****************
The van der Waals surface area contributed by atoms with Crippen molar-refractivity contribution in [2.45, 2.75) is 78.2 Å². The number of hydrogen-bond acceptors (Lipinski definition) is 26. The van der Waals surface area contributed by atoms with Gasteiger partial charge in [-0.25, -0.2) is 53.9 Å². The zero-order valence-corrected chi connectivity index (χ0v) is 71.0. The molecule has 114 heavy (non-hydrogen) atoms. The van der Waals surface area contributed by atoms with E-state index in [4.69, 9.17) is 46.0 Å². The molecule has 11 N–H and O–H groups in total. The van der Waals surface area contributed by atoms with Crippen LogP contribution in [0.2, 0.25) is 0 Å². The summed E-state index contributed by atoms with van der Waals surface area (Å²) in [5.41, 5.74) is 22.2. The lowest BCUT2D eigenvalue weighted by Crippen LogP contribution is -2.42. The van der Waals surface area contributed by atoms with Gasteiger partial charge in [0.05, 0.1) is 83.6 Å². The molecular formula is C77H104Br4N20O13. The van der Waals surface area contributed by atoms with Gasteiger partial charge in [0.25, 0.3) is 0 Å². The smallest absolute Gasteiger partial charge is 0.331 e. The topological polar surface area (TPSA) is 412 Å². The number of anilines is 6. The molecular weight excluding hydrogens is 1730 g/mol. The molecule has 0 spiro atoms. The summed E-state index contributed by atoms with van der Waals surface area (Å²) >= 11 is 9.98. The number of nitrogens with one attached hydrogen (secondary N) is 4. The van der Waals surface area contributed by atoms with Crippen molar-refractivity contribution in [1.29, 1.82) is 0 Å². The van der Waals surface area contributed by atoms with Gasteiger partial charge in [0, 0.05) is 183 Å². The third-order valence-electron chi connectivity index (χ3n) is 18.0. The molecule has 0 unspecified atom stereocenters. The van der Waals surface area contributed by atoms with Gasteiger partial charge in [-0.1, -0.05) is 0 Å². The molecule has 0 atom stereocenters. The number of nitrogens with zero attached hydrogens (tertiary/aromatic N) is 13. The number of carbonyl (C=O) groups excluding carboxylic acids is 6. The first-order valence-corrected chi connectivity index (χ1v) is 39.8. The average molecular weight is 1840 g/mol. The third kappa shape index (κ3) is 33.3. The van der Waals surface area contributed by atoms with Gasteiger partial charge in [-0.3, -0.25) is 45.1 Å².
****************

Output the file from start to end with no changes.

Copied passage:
The van der Waals surface area contributed by atoms with Crippen molar-refractivity contribution in [2.45, 2.75) is 78.2 Å². The number of hydrogen-bond acceptors (Lipinski definition) is 26. The van der Waals surface area contributed by atoms with Gasteiger partial charge in [-0.25, -0.2) is 53.9 Å². The zero-order valence-corrected chi connectivity index (χ0v) is 71.0. The molecule has 114 heavy (non-hydrogen) atoms. The van der Waals surface area contributed by atoms with E-state index in [4.69, 9.17) is 46.0 Å². The molecule has 11 N–H and O–H groups in total. The van der Waals surface area contributed by atoms with Crippen LogP contribution in [0.2, 0.25) is 0 Å². The summed E-state index contributed by atoms with van der Waals surface area (Å²) in [5.41, 5.74) is 22.2. The lowest BCUT2D eigenvalue weighted by Crippen LogP contribution is -2.42. The van der Waals surface area contributed by atoms with Gasteiger partial charge in [0.05, 0.1) is 83.6 Å². The molecular formula is C77H104Br4N20O13. The van der Waals surface area contributed by atoms with Gasteiger partial charge in [0.25, 0.3) is 0 Å². The smallest absolute Gasteiger partial charge is 0.331 e. The topological polar surface area (TPSA) is 412 Å². The number of anilines is 6. The molecular weight excluding hydrogens is 1730 g/mol. The molecule has 0 spiro atoms. The summed E-state index contributed by atoms with van der Waals surface area (Å²) >= 11 is 9.98. The number of nitrogens with one attached hydrogen (secondary N) is 4. The van der Waals surface area contributed by atoms with Crippen molar-refractivity contribution in [1.29, 1.82) is 0 Å². The van der Waals surface area contributed by atoms with Gasteiger partial charge in [0, 0.05) is 183 Å². The third-order valence-electron chi connectivity index (χ3n) is 18.0. The molecule has 0 unspecified atom stereocenters. The van der Waals surface area contributed by atoms with Gasteiger partial charge in [-0.1, -0.05) is 0 Å². The molecule has 0 atom stereocenters. The number of nitrogens with zero attached hydrogens (tertiary/aromatic N) is 13. The number of carbonyl (C=O) groups excluding carboxylic acids is 6. The first-order valence-corrected chi connectivity index (χ1v) is 39.8. The average molecular weight is 1840 g/mol. The third kappa shape index (κ3) is 33.3. The van der Waals surface area contributed by atoms with Gasteiger partial charge in [-0.3, -0.25) is 45.1 Å².